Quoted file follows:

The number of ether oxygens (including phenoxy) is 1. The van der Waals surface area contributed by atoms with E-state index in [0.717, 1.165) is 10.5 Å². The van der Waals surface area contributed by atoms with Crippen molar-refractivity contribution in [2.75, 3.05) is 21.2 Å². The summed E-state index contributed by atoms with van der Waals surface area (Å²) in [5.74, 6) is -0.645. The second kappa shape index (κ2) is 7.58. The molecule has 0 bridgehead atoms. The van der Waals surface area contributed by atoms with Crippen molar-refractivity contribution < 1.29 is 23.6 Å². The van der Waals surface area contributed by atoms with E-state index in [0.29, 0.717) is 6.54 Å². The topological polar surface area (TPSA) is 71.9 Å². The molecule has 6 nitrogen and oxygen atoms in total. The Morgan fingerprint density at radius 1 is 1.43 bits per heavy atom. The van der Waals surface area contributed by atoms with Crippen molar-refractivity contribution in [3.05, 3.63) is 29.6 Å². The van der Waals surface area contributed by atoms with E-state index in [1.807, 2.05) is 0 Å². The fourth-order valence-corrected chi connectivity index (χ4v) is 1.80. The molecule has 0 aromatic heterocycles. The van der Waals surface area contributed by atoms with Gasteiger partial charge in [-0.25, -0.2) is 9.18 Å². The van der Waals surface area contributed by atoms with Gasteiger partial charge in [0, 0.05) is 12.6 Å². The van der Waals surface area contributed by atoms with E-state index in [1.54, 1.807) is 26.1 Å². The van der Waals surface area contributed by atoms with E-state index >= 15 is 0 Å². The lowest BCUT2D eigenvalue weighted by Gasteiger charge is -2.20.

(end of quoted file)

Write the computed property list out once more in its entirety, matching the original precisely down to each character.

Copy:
The number of ether oxygens (including phenoxy) is 1. The van der Waals surface area contributed by atoms with E-state index in [0.717, 1.165) is 10.5 Å². The van der Waals surface area contributed by atoms with Crippen molar-refractivity contribution in [2.75, 3.05) is 21.2 Å². The summed E-state index contributed by atoms with van der Waals surface area (Å²) in [5.74, 6) is -0.645. The second kappa shape index (κ2) is 7.58. The molecule has 0 bridgehead atoms. The van der Waals surface area contributed by atoms with Crippen molar-refractivity contribution < 1.29 is 23.6 Å². The van der Waals surface area contributed by atoms with E-state index in [0.29, 0.717) is 6.54 Å². The topological polar surface area (TPSA) is 71.9 Å². The molecule has 6 nitrogen and oxygen atoms in total. The Morgan fingerprint density at radius 1 is 1.43 bits per heavy atom. The van der Waals surface area contributed by atoms with Crippen molar-refractivity contribution in [3.05, 3.63) is 29.6 Å². The van der Waals surface area contributed by atoms with E-state index in [1.807, 2.05) is 0 Å². The fourth-order valence-corrected chi connectivity index (χ4v) is 1.80. The molecule has 0 aromatic heterocycles. The van der Waals surface area contributed by atoms with Gasteiger partial charge in [-0.25, -0.2) is 9.18 Å². The van der Waals surface area contributed by atoms with Gasteiger partial charge in [0, 0.05) is 12.6 Å². The van der Waals surface area contributed by atoms with E-state index in [1.54, 1.807) is 26.1 Å². The van der Waals surface area contributed by atoms with E-state index >= 15 is 0 Å². The lowest BCUT2D eigenvalue weighted by Gasteiger charge is -2.20.